Arrow-right Camera
The Spokesman-Review Newspaper
Spokane, Washington  Est. May 19, 1883

Shulkin got things done, McMorris Rodgers says. Replacement must oppose privatization, says Murray.

In this Wednesday, March 7, 2018 file photo, Veterans Affairs Secretary David Shulkin speaks at a news conference in Washington. Rep. Cathy McMorris Rodgers praised Shulkin’s time of service Thursday, while Sen. Patty Murray said his replacement must oppose privatization. (Andrew Harnik / AP)

Veterans Affairs Secretary David Shulkin was a responsive head of the nation’s massive agency that provides medical care to former service members and was instrumental in getting extended hours for urgent care at the Spokane facility, U.S. Rep. Cathy McMorris Rodgers said Thursday.

“I had a very good working relationship with him. I always found him to be really responsive,” the Spokane Republican said. “He was someone who really kept the veterans in the forefront.”

McMorris Rodgers was among those pushing the VA to reopen its emergency room at the Mann-Grandstaff Medical Center in Spokane. Although it wasn’t able to do that, the VA did announce last November it was offering 24/7 urgent care at the facility, which she said was with Shulkin’s help.

“He got it done,” she said.

Although she was aware of “rumblings” that Shulkin could get fired, McMorris Rodgers said she remained a supporter of his and didn’t know any of the details behind the president’s decision.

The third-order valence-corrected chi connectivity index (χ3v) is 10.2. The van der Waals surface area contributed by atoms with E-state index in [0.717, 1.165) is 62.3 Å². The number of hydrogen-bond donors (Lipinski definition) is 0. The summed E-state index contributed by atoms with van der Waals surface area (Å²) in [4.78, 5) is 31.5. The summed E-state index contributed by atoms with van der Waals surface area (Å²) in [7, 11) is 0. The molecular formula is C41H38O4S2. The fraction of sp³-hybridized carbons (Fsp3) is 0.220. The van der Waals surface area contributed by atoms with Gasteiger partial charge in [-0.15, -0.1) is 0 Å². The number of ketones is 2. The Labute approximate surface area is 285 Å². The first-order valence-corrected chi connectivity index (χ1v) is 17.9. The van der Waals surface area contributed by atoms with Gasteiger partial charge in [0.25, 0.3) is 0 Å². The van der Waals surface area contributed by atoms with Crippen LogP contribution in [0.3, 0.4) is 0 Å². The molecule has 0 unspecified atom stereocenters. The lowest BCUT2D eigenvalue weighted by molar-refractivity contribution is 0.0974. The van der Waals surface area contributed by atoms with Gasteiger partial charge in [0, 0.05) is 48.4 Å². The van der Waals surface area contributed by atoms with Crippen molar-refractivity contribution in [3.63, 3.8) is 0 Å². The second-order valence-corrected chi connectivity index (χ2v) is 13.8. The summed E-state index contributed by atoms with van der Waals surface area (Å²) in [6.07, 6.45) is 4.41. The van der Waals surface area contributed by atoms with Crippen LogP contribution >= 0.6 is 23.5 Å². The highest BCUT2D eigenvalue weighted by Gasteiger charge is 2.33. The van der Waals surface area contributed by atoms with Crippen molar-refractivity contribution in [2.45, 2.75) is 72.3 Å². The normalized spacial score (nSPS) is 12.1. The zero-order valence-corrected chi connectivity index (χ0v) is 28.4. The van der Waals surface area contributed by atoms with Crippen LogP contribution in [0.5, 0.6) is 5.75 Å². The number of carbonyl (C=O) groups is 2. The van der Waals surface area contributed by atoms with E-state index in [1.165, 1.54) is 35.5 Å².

In a guest column to the New York Times, Shulkin attributed his ouster to his opposition to privatization of the VA, although the White House said there are efforts to modernize the agency but no discussions about privatizing it.

Sen. Patty Murray, the senior member of the Senate Veterans Affairs Committee and its former chairwoman when Democrats held the majority, said she would only support a replacement for someone who was “unequivocally opposed to privatizing the VA” or any other proposals that would slowly dismantle its system.

Murray doesn’t know Rear Adm. Ronny Jackson, who is Trump’s choice to succeed Shulkin, her staff said. But in an email, she said the next VA secretary should have real management and leadership experience necessary to understand and solve the complex challenges facing the large agency.

Jackson has been the physician to the president since 2013, but has limited administrative experience. The VA is the federal government’s second largest agency with a budget of about $200 billion.

The new secretary should also be willing to work with Congress and “stand up for what is right and in the best interests of veterans even in the face of political pressure from the White House,” Murray said in the email. The nominee should also have no ethical failings or conflicts of interest, she said.

A VA internal investigation concluded last month that Shulkin had improperly accepted Wimbledon tennis tickets and some emails had been changed to justify his wife’s trip to Europe with him at taxpayers’ expense.” In the New York Times submission, he contended he’d been falsely accused and called the attacks politically motivated.

Although the confirmation process is in the Senate Veterans Affairs Committee, McMorris Rodgers said she’ll be watching Jackson’s hearings closely to learn more about his views. She supports giving veterans more choices on health care, but not privatizing the VA.

“He’s new to me,” she said. “I understand the president has had long conversations with him.”